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Thursday, November 10, 2005

The Dimensions of Usability

Dimensions of UsabilityWhenever specialists attach technical meanings to everyday words, they tend to create confusion and make their profession harder to penetrate. Some professions are masters of this. If you heard the words party, service, and cases in a sentence you might be looking forward to a celebration -- unless they were spoken by your lawyer.

In the world of information systems, Usability is a case in point. Model is another -- especially since it can be a noun, a verb, or an adjective. All the same, today I am going to use a model to help me discuss the concept of usability!

In a previous post, I presented a framework for thinking about Web Site Usability. I divided usability into four dimensions, each of which is essential to the ultimate success of any site -- Availability, Responsiveness, Clarity, and Utility. The graphic illustrates the four dimensions of usability, and its layout reveals some further characteristics (Technical or Functional, Core or Refinement) of the four dimensions. This further classification scheme is not strictly essential to an appreciation of the underlying four-dimension model, but may be helpful when thinking about differences among the four aspects.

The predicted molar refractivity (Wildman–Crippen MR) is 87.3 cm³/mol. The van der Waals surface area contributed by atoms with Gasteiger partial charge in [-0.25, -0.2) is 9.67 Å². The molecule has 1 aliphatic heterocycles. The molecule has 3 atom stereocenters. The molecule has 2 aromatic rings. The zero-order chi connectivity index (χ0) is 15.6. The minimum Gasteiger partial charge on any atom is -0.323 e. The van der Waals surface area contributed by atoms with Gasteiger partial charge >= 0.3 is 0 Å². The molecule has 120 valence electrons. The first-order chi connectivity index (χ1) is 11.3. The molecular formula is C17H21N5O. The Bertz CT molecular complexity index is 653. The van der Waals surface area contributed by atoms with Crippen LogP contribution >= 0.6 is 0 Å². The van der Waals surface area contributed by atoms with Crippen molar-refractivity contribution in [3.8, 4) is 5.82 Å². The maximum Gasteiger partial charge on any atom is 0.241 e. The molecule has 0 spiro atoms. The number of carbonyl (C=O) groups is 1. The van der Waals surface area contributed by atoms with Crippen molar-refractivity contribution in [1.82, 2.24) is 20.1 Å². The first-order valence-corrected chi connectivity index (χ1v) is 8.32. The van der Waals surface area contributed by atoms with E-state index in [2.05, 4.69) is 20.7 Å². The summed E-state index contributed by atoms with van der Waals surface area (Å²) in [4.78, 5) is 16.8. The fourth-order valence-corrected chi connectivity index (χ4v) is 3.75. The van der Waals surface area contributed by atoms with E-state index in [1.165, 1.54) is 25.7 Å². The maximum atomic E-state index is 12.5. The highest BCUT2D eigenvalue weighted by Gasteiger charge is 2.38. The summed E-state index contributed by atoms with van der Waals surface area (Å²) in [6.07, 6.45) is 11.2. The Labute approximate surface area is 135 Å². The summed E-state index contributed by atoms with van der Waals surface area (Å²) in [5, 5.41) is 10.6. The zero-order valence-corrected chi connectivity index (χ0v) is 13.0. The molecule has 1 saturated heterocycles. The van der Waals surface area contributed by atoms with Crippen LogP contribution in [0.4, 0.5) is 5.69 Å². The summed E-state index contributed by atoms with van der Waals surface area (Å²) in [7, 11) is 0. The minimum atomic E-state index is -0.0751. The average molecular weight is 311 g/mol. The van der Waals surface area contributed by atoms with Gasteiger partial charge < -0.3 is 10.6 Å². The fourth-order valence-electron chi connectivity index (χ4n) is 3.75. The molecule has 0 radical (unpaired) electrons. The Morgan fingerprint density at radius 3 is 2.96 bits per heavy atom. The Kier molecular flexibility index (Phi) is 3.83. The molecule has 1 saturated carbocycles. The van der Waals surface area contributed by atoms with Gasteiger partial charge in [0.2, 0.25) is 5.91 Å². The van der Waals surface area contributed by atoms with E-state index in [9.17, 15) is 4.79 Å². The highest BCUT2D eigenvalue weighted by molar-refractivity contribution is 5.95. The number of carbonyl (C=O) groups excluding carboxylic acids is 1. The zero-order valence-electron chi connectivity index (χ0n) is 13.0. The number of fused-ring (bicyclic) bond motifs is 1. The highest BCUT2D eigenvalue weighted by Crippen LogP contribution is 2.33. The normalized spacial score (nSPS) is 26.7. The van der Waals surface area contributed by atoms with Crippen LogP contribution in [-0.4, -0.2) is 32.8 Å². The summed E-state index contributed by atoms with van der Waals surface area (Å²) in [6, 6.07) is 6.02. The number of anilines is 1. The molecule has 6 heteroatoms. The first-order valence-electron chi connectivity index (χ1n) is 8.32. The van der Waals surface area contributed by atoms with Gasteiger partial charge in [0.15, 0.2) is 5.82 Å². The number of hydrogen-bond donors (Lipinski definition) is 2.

Horizontally, the Functional dimensions pertain to the purpose of a site and how it is used, the Technical ones concern its construction and delivery. Vertically, the dimensions I have labeled as Core represent the essential implementation of a site's function or of its delivery, the ones labeled as Refinement represent the form (or quality) of that implementation. For the architecturally minded reader, this distinction follows the classic saying of architect Louis Henri Sullivan that Form ever follows function. For the engineering-minded, the practical implication is this -- why worry about responsiveness if your site is not available consistently, and why work on refining the user interface if the site does not deliver the function the user needs?

Having said that, in practice people do recognize the need to address all four dimensions of usability, and tend to think about them about independently, and to work on them in parallel. This turns out to be both good and bad. It's good because it allows specialists in each of the four areas to focus on what they do best. Typically this means that:

  • Business experts provide the content or specify the behaviors that are the site's purpose (Utility).
  • Design and Usability specialists make it easy for customers to navigate the site (Clarity).
  • Site developers build the site in ways that determine download speed (Responsiveness).
  • IT staff manage the systems that keep the site up and running (Availability).
But this division of labor also has a drawback -- it encourages Web Usability professionals to focus almost exclusively on what I call clarity. In fact, they have expended far more energy on internal debates about issues such as design vs. usability than on incorporating a focus on the other dimensions.